References of "English Text Construction"
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See detailSaying the unsayable: Imagining reconciliation in Gail Jones's Sorry
Belleflamme, Valérie-Anne ULg

in English Text Construction (2015), 8(2), 159-176

In her novel Sorry (2007), Australian novelist and essayist Gail Jones engages in a reflection on the ethics of reconciliation. Written in response to her wish to acknowledge the debt to the Stolen ... [more ▼]

In her novel Sorry (2007), Australian novelist and essayist Gail Jones engages in a reflection on the ethics of reconciliation. Written in response to her wish to acknowledge the debt to the Stolen Generations, Sorry offers new possibilities of ethical mourning, allowing the dead to return and the voiceless to speak. This article explores the ways in which Jones not only fashions a narrative that bypasses the unsayable dimension of Australia’s history and the representational difficulties inherent in trauma but also fosters the empathetic imagination through a metadiscursive discussion of the act of reading. Self-referentiality and self-reflexivity are also examined, as they allow Jones to draw attention to her novel’s writerly elaborations and offer an alternative to standard reconciliation practices. [less ▲]

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See detailMartin Hilpert, Construction Grammar and its Application to English
Brems, Lieselotte ULg

in English Text Construction (2015), 8(1), 132-136

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See detailReview Contrastive Pragmatics. 2011. Amsterdam/ Philadelphia: John Benjamins. ISBN 978 90 272 2260 2. 182 pp.
Brems, Lieselotte ULg

in English Text Construction (2013), 2(6), 301-305

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See detailIntersubjectivity and intersubjectification: Typology and operationalization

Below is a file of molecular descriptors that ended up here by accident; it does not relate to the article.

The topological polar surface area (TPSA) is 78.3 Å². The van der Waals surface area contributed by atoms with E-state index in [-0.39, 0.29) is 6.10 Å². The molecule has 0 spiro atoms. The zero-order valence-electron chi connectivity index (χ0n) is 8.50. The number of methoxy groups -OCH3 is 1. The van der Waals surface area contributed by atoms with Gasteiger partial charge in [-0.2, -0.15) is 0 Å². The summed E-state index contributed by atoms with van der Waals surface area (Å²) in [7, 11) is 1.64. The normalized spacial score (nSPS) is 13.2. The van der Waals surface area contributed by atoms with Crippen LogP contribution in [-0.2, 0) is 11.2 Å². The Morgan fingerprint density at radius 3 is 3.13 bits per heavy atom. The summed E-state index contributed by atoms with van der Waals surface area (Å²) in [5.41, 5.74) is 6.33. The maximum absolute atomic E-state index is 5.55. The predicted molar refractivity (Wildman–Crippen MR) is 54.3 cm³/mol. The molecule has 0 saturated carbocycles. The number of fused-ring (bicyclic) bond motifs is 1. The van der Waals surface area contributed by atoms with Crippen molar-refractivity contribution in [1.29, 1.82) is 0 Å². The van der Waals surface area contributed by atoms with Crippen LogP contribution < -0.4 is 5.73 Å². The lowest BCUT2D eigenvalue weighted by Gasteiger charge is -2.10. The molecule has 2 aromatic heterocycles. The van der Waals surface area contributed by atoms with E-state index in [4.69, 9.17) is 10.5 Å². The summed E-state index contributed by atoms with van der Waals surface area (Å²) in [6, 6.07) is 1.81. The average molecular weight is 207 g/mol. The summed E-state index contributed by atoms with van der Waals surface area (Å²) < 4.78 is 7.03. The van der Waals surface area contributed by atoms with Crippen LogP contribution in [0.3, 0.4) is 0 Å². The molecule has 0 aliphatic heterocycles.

Ghesquière, Lobke; Brems, Lieselotte ULg; Van de velde, Freek

in English Text Construction (2012), 5(1), 128-152

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See detailIntroduction to special issue 'Intersections of Intersubjectivity'
Brems, Lieselotte ULg; Ghesquière, Lobke; Van de Velde, Freek

in English Text Construction (2012), 5(1), 1-6

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See detailRe-membering the Clichés: Memory and Stereotypes in Baraka’s The Slave, Fuller’s A Soldier’s Play and Hansberry’s Les Blancs
Gabrielle, Cindy ULg

in English Text Construction (2009), 2(1), 149-156

These days authors who use stereotypical characters such as the African woman warrior or the old field slave smoking his pipe and humming blues songs, would probably be considered as intellectually biased ... [more ▼]

These days authors who use stereotypical characters such as the African woman warrior or the old field slave smoking his pipe and humming blues songs, would probably be considered as intellectually biased or mentally colonized. Yet, it is also the case that, for some African American writers like Amiri Baraka, Charles Fuller and Lorraine Hansberry, these characters represent a link between Black people and their past or, to use Pierre Nora’s term, they are lieux de mémoire. This is why these authors oppose the more or less general attitude which consists in dismissing these clichéd-figures from the field of representation, for this would amount to erasing an entire the inception segment of African American history. Going against the trend of the time, these playwrights thus give a voice to those silenced by normative history and, to decolonize symbols which after all belong to the past of Black people, Baraka in The Slave (1964), Fuller in A Soldier’s Play (1981) and Hansberry in Les Blancs (1966) also invest these characters with a new significance. [less ▲]

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See detailIdeology in Chimamanda Ngozi Adichie’s Purple Hibiscus (2003)
Tunca, Daria ULg

in English Text Construction (2009), 2(1), 121-131

This article focuses on the first novel by Nigerian writer Chimamanda Ngozi Adichie, Purple Hibiscus (2003). It examines how religious prejudice is encoded in the account of the book’s autodiegetic ... [more ▼]

This article focuses on the first novel by Nigerian writer Chimamanda Ngozi Adichie, Purple Hibiscus (2003). It examines how religious prejudice is encoded in the account of the book’s autodiegetic narrator, a fifteen-year-old girl whose father is a violent, extremist Igbo Catholic. Based on a close reading of the text, the essay argues that an analysis of the novel’s use of speech and thought presentation may contribute to the assessment of the main character’s evolving ideological stance. It is suggested that the resulting appraisal of the narrator’s development provides key insights into the interpretation of the book. [less ▲]

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